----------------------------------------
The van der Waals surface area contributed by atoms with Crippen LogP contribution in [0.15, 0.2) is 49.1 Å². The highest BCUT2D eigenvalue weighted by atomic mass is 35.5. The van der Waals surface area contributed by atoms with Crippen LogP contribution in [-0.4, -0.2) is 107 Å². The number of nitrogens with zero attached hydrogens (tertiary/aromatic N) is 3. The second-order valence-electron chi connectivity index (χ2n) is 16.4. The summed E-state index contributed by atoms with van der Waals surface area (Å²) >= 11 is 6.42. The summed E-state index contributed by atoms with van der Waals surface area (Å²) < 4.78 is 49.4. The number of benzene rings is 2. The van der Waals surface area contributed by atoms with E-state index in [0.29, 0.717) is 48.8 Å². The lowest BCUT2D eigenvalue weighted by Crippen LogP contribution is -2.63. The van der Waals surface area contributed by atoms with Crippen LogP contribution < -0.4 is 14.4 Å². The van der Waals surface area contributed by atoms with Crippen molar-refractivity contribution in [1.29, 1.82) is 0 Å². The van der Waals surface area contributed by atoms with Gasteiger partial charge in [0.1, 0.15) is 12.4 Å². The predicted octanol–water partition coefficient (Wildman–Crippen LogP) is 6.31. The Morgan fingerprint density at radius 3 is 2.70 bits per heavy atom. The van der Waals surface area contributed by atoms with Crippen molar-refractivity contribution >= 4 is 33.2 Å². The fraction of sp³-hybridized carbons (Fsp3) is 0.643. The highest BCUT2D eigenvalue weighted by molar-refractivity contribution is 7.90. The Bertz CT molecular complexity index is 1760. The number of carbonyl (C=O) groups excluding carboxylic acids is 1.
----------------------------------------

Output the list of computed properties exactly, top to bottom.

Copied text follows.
The van der Waals surface area contributed by atoms with Crippen LogP contribution in [0.15, 0.2) is 49.1 Å². The highest BCUT2D eigenvalue weighted by atomic mass is 35.5. The van der Waals surface area contributed by atoms with Crippen LogP contribution in [-0.4, -0.2) is 107 Å². The number of nitrogens with zero attached hydrogens (tertiary/aromatic N) is 3. The second-order valence-electron chi connectivity index (χ2n) is 16.4. The summed E-state index contributed by atoms with van der Waals surface area (Å²) >= 11 is 6.42. The summed E-state index contributed by atoms with van der Waals surface area (Å²) < 4.78 is 49.4. The number of benzene rings is 2. The van der Waals surface area contributed by atoms with E-state index in [0.29, 0.717) is 48.8 Å². The lowest BCUT2D eigenvalue weighted by Crippen LogP contribution is -2.63. The van der Waals surface area contributed by atoms with Crippen LogP contribution < -0.4 is 14.4 Å². The van der Waals surface area contributed by atoms with Crippen molar-refractivity contribution in [1.29, 1.82) is 0 Å². The van der Waals surface area contributed by atoms with Gasteiger partial charge in [0.1, 0.15) is 12.4 Å². The predicted octanol–water partition coefficient (Wildman–Crippen LogP) is 6.31. The Morgan fingerprint density at radius 3 is 2.70 bits per heavy atom. The van der Waals surface area contributed by atoms with Crippen molar-refractivity contribution >= 4 is 33.2 Å². The fraction of sp³-hybridized carbons (Fsp3) is 0.643. The highest BCUT2D eigenvalue weighted by molar-refractivity contribution is 7.90. The Bertz CT molecular complexity index is 1760. The number of carbonyl (C=O) groups excluding carboxylic acids is 1.